Herbert Wigwe will take over from Aigboje Aig-Imoukhuede at Access Bank.
Access Bank on Wednesday revealed its 5-year strategic plan at an event on the Nigerian Stock Exchange. The presentation was handled by the outgoing Chief Executive Officer, CEO, Aigboje Aig-Imoukhuede and the incoming CEO, Herbert Wigwe.
Mr. Aig-Imoukhuede had earlier this year announced plans to retire by December, in line with a Central Bank directive limiting the tenure of bank CEOs; and is expected to step down fully on December 31
The bank on Wednesday announced Herbert Wigwe, who was the Group Deputy Managing Director, as Chief Executive Officer-designate. He will succeed Mr. Aig-Imoukhuede at the end of 2013.
Mr. Wigwe started his professional career with Coopers and Lybrand Associates, an international firm of Chartered Accountants. He spent over 10 years at Guaranty Trust Bank where he managed several portfolios including Financial Institutions, Corporates and Multinationals. He left Guaranty Trust as an Executive Director to co-lead the transformation of Access Bank Plc in March 2002 as Deputy Managing Director.
The new incoming bank boss is an alumnus of Harvard Business School Executive Management Programme. He holds a Masters degree in Banking and International Finance from the University College of North Wales; a Masters degree in Financial Economics from the University of London, and a B.Sc. degree in Accounting from the University of Nigeria, Nsukka. He is also a Fellow of the Institute of Chartered Accountants of Nigeria (ICAN).
Mr. Aig-Imoukhuede will be leaving the group after 11 and half years.
Highlights of the plan
Access Bank, which rates itself as Nigeria’s Corporate Bank Leader, plans to be “the world’s most respected African Bank” by 2018 but has set a mid-cycle goal post by 2015 of being a “high performing Nigerian diversified banking leader”.
By 2015, the bank expects to have consolidated its retail franchise and become a more consumer-centric bank, become more dominant in corporate banking, and be a leader in the Ghanaian banking sector.
By 2018, management expects to have expanded its African footprint to the most attractive markets, be a properly set-up multi-channel bank running an industrialized global operating model, be the preferred African bank in the U.K. and run the best in class technology platform in Africa.
Access Bank aims to grow its customer base to between 15 and 20 million across its African markets by 2018, from around 6 million, as it shifts its focus to retail banking. Mr. Wigwe said retail banking will account for around half of its total business in five years’ time, up from 30 per cent.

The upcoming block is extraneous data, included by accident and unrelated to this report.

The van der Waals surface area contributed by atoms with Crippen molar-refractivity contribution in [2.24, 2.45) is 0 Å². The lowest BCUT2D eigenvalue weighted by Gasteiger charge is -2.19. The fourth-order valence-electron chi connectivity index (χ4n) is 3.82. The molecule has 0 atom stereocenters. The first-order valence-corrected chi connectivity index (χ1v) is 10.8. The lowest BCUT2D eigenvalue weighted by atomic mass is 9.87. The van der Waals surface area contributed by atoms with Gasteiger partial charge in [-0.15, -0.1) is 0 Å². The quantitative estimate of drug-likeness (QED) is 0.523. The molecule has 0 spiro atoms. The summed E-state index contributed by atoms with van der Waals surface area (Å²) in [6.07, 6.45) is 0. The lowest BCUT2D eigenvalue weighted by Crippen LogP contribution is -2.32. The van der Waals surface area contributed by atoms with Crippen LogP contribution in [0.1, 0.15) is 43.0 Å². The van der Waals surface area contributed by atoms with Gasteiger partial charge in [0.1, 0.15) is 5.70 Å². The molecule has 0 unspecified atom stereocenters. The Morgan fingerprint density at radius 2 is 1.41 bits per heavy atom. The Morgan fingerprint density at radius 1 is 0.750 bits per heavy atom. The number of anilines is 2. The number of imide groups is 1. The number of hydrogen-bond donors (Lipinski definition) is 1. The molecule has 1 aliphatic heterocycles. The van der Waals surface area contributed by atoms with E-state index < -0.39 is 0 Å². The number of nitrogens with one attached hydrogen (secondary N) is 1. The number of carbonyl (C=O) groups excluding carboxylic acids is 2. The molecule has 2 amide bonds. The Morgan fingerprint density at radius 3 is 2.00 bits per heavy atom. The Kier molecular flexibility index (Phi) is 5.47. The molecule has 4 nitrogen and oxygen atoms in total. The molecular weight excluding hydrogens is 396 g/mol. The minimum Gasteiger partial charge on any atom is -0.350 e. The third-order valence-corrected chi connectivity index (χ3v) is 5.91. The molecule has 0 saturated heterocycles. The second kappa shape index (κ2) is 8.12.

The bank also said it intends to grow its loan book by 15 per cent this year, up from 5 per cent in 2012, channeling funds to retail, telecom, and oil and gas financing. The bank is optimistic that corporate banking and infrastructure financing will also be key drivers of revenue.
The bank said it will participate in the financing of oil firms divesting from Nigeria to the tune of $30 million to $40 million, using some of the proceeds of its $350 million Eurobond sale, referring to expected asset sales this year by Shell and Chevron.
Ways to achieve success in strategic move, ‘unclear’
Renaissance Capital, while analysing the bank’s strategic outline, said the bank did not state when and how it’s next strategic move, retail banking, will translate to tangible returns.
“We welcome the establishment of this strategic plan, as it gives a clear idea of what to expect of the Access Bank business going forward. We think delivery on the strategic outlook was articulate though lacking specific ballpark financial targets that we were looking for” the firm said in a report analysing the bank’s plans.
“We were looking for ballpark financial targets from this presentation, which were lacking, though management said it plans to be “top 3 in any chosen market segment on all performance metrics”.
“What we can say is that establishing a proper retail business is the logical next step following the acquisition of the expansive Intercontinental Bank platform. When and how this will translate to tangible returns is a question we need clarity on from management. This is even more important given the CBN’s new rules on fees and commissions,” the firm added.
The firm said while the bank has historically delivered on the key elements of its strategic plans, retail is a new frontier for the Bank, on which very few of its peers have managed to deliver anything tangible on the asset side.
“Nigerian banks have often sung the retail song but execution results have been more on liabilities and skewed in favour of the tier 1 banks. Scale has been delivered by Access Bank, now we want returns – sustainable returns,” the firm said.
Since the current team took over management of Access Bank in 2002, this is the third 5-year rolling plan that the bank is establishing.
Experts say what is clear from the previous two strategic plans is that management was in pursuit of scale, which is a key achievement of Access Bank today. The next cycle for the bank involves deepening and expanding its current strengths in corporate banking, and growing and establishing a proper retail banking business.
Going forward, the bank will be structured operationally along these two business lines. Historically, Access Bank’s key strength was in corporate banking; hence, the execution of this strategic plan will see most new investments happening in retail banking. This will span across risk management structures, branches and back-end operational infrastructure.
Access Bank completed the acquisition of Intercontinental Bank last year, which put it in the top four of 21 Nigerian banks, up from ninth in 2007.
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